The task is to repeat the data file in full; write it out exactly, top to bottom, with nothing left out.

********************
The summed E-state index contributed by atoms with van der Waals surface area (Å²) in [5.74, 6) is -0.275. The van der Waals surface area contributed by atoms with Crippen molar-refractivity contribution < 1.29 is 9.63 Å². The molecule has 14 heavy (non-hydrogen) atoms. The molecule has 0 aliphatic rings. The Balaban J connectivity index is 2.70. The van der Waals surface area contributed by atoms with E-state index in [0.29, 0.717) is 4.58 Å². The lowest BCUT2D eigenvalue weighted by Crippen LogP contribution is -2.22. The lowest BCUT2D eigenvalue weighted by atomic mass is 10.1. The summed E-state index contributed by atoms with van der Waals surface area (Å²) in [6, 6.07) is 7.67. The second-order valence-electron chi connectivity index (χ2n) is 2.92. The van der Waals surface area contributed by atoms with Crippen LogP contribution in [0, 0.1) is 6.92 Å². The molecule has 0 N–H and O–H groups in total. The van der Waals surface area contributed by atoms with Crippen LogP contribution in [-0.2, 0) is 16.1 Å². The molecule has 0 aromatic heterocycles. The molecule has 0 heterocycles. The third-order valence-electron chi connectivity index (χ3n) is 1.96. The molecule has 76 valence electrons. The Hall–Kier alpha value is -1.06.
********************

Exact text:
The summed E-state index contributed by atoms with van der Waals surface area (Å²) in [5.74, 6) is -0.275. The van der Waals surface area contributed by atoms with Crippen molar-refractivity contribution < 1.29 is 9.63 Å². The molecule has 14 heavy (non-hydrogen) atoms. The molecule has 0 aliphatic rings. The Balaban J connectivity index is 2.70. The van der Waals surface area contributed by atoms with E-state index in [0.29, 0.717) is 4.58 Å². The lowest BCUT2D eigenvalue weighted by Crippen LogP contribution is -2.22. The lowest BCUT2D eigenvalue weighted by atomic mass is 10.1. The summed E-state index contributed by atoms with van der Waals surface area (Å²) in [6, 6.07) is 7.67. The second-order valence-electron chi connectivity index (χ2n) is 2.92. The van der Waals surface area contributed by atoms with Crippen LogP contribution in [0, 0.1) is 6.92 Å². The molecule has 0 N–H and O–H groups in total. The van der Waals surface area contributed by atoms with Crippen LogP contribution in [-0.2, 0) is 16.1 Å². The molecule has 0 aromatic heterocycles. The molecule has 0 heterocycles. The third-order valence-electron chi connectivity index (χ3n) is 1.96. The molecule has 76 valence electrons. The Hall–Kier alpha value is -1.06.